Abraham lifted his leg and smashed his foot down on the glass. It was a symbolic act that his bride’s family, of Ashkenazim origin, had requested be kept. He complied but couldn’t understand the mourning for a city that was once again in the possession of the Jewish people. (The breaking of the glass in a wedding ceremony comes from the need to temper ones happiness and to remember that we are in exile and our temple has been destroyed). Just a couple of years ago a miracle even more important to the Jewish people had occurred when Colonel Motta Gur secured Jerusalem back to the Jewish people after two thousand years of exile.

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It was 1970 and the Met’s had won the World Series just 6 months earlier, men had walked on the moon and planted a USA flag there, Golda Meir became the first Lady Prime Minister of Israel, Eisenhower had died and Judy Garland went home. Here he was, Abraham, smashing his foot down on a glass and then kissing his bride Darla on the lips for an extended period of time – while his friends hooted and the Rabbi’s frowned.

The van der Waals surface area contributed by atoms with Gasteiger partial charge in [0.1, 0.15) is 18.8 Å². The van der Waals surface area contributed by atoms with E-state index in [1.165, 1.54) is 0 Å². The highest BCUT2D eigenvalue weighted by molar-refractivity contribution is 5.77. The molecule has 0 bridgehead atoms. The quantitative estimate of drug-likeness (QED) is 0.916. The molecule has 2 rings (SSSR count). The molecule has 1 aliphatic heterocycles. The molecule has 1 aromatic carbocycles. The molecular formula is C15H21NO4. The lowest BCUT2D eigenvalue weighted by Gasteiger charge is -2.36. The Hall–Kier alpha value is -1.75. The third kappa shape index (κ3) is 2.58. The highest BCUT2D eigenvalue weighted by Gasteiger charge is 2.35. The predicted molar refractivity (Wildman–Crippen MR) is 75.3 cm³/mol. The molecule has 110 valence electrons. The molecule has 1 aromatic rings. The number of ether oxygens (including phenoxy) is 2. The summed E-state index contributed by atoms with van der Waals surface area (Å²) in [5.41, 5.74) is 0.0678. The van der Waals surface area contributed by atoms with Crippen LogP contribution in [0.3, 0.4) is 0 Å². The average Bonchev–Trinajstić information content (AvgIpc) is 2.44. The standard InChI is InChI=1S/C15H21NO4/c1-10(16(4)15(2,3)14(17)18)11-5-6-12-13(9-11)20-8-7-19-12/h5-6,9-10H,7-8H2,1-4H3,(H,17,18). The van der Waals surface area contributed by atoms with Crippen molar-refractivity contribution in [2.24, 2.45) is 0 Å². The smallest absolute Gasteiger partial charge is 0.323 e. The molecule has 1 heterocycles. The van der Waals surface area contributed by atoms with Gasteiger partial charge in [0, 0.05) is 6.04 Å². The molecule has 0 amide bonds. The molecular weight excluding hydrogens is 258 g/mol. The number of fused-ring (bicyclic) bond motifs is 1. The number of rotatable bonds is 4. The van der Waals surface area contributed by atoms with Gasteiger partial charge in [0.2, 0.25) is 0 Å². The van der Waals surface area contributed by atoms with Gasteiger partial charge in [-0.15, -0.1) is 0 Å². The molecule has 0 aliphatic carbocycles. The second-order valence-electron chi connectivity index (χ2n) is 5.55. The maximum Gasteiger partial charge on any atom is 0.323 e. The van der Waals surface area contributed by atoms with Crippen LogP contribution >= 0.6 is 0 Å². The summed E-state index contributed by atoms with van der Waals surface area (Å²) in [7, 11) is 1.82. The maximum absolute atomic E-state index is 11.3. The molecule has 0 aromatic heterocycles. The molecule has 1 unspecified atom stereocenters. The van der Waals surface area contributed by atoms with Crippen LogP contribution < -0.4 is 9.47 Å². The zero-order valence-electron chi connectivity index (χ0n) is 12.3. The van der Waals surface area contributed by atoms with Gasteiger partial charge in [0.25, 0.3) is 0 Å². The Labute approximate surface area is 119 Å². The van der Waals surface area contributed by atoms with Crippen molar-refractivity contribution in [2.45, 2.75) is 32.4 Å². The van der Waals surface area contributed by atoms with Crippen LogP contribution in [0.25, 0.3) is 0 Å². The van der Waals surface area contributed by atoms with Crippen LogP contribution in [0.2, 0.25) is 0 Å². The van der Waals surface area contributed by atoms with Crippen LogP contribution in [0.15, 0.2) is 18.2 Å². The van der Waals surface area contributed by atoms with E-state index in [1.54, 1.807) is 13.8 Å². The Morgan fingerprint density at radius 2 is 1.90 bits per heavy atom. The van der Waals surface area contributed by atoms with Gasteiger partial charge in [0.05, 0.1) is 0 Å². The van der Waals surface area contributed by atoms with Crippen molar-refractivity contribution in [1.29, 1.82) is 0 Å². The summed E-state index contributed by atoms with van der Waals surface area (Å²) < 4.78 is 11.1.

He turned around, took Darla by the hand and led her across the temple towards the exit.

Two years passed by and Gabriela was born.

Gabriela was smart, good looking and had a dynamic personality. When she walked into a room it was as if a light bulb had been lit. She knew it too – didn’t like it all that much but by the time she learned to like the attention – her looks began to wane a bit. Her hair went from natural curls to frizzy, he skin went from clear to blemished and her boobs were not in proportion with her body. Even her personality went from a serious smile to a serious gloom.

This changed when she turned 17 years old and began to see things more clearly. She began to dress in pretty clothing and to put on some make up here and there.

Abe and Darla had brought up their home to be a Orthodox Jewish home with some room for being conservative. When it came to keeping kosher – they were strict in house but out of house they would eat cheese even if it wasn’t labeled kosher. Most important they had brought up their children to be proud of their heritage.